Vaccination: State or Federal Jurisdiction?
The Supreme Court of the United States made its judgments in both Biden v. Missouri and National Federation of Independent Business v. Dept. of Labor on January 13, ultimately overturning the Biden Administration’s proposed COVID-19 vaccination mandate for large companies. This mandate would have required any business with over 100 employees to require vaccinations against COVID-19 or for employees to submit weekly negative COVID-19 tests. The Court overturned the mandate, however, with the majority stating it was not within the power of the President to dictate. However, while the Supreme Court denied this portion of the mandate, a smaller, important mandate was allowed through the Court: the CMS Vaccine Mandate. The CMS mandate requires healthcare workers in Medicaid and Medicare-funded facilities to be vaccinated unless exempted.
Photo Courtesy: Demetrius Freeman/Washington Post
Many officials have reacted to this decision on both sides of the political spectrum. Some, such as dissenting liberal justices Stephen Breyer, Sonia Sotomayor and Elena Kagan, believe that this decision halted a life-saving tool against the COVID-19 pandemic . Others, including Republican Senators Marsha Blackburn (R-TN) and Bill Hagerty (R-TN), counter that the ruling stopped unconstitutional actions by the Biden Administration.
This recent decision by the highest Court is not the first decision with the nation’s public health in mind; it is also not the first decision involving vaccination mandates. However, this decision does create a new precedent on the federal government’s role in public health decisions.
Of tens of thousands of rulings, the Supreme Court has had over 100 cases dealing directly with public health. One of the most critical public health and vaccination cases came in the early twentieth century. In Jacobson v. Massachusetts (1905), the Supreme Court ruled that the city of Cambridge could fine residents who failed to comply with their mandatory smallpox vaccination.
The case occurred following a smallpox outbreak in Western Massachusetts when Pastor Henning Jacobs refused to receive the vaccination after citing harm from previous vaccines. Upon reaching the Supreme Court, the justices ultimately turned over the case, ruling that the state of Massachusetts was within its jurisdiction to require vaccination as it was determined to be the best way to protect the public health of the community. Essentially, Jacobson v. Massachusetts established police power in the hands of the state, meaning that states have a legal basis in making decisions based on public health. This case was one of the landmark cases in mandatory vaccinations in the history of the United States, and courts continue to cite this ruling. However, since the Biden mandate was at a federal-level mandate, the precedent of this case was unable to be used.
Due to the state-based nature of Jacobson v. Massachusetts, it is not surprising that the Supreme Court did not use it in favor of the Biden mandate. However, this does not mean that the federal government is without public health power. Thirty years after the decision of Jacobson v. Massachusetts, Congress passed the Social Security Act. Not only were the elderly and people with disabilities able to receive federal benefits under this Act, but the Social Security Act allotted state and local governments funds dedicated towards public health and public health facilities. Through this Act, direct federal intervention in the public health of the United States remains to the present day. However, similar to Jacobson v. Massachusetts, the ultimate power of public health authority was designated to the state, although funding was federal.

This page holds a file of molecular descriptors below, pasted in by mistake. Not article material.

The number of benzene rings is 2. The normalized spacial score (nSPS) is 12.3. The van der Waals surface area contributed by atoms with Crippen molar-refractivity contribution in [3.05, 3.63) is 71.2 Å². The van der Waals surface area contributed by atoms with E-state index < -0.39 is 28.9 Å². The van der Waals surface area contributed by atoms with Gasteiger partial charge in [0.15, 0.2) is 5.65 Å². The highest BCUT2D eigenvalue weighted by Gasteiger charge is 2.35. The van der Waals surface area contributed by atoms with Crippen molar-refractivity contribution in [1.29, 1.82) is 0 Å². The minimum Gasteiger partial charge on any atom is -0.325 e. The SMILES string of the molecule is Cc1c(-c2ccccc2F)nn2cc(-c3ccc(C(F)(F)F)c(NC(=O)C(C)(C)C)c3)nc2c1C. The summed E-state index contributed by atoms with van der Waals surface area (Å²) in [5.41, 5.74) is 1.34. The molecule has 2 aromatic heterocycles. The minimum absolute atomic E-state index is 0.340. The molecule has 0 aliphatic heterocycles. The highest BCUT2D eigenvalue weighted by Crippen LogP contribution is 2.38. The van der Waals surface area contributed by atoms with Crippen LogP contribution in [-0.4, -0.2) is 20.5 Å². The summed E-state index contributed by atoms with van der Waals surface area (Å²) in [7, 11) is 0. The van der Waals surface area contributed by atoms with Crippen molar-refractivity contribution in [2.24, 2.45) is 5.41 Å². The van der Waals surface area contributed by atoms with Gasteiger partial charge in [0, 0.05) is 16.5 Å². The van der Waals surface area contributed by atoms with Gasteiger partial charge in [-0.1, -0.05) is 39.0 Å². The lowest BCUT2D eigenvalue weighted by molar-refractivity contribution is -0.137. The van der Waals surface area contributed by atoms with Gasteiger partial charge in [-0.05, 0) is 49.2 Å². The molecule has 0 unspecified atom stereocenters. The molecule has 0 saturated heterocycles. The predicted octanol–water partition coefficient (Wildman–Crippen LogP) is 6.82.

Through Jacobson v. Massachusetts and the Social Security Act, the Supreme Court established precedents for public health at state levels with some federal aid in the latter's case. These two historical precedents showcase that public health matters, such as vaccines, have long been in the hands of the states rather than the federal government. Thus, Biden’s mandate for vaccinations is new from a historical perspective. The ruling against the mandate from the Court establishes a new precedent in the relationship between public health and the federal government. It showcases that the states ultimately are within their right to oppose vaccination mandates unless directly funded by the federal government.
This is the case with the CMS mandate, which applies to health care facilities that receive funding from Medicare and Medicaid. In terms of non-federal-funded entities, the government is limited to enforcing public health mandates. With this denial of vaccination mandates, individual states and businesses must take responsibility for the public health of the United States. However, it is unlikely that any advancement in widespread mandates will reach a statewide level. Individual businesses may take up the tasks, but this is also unlikely due to the political debates around vaccinations and the hesitancy of certain employers.
Despite the COVID-19 pandemic only beginning in 2020, the debate between public health and government intervention has roots over a century old. Biden’s mandate and the Supreme Court’s ruling created a new precedent for future debates, but it is nowhere close to a final decision. The Supreme Court can change precedents when considering new cases, and the future presents a new set of public health problems. The ramifications of the denial of a federal vaccination mandate for business have yet to play out over the long term, but its precedents will join the ranks of those who came before.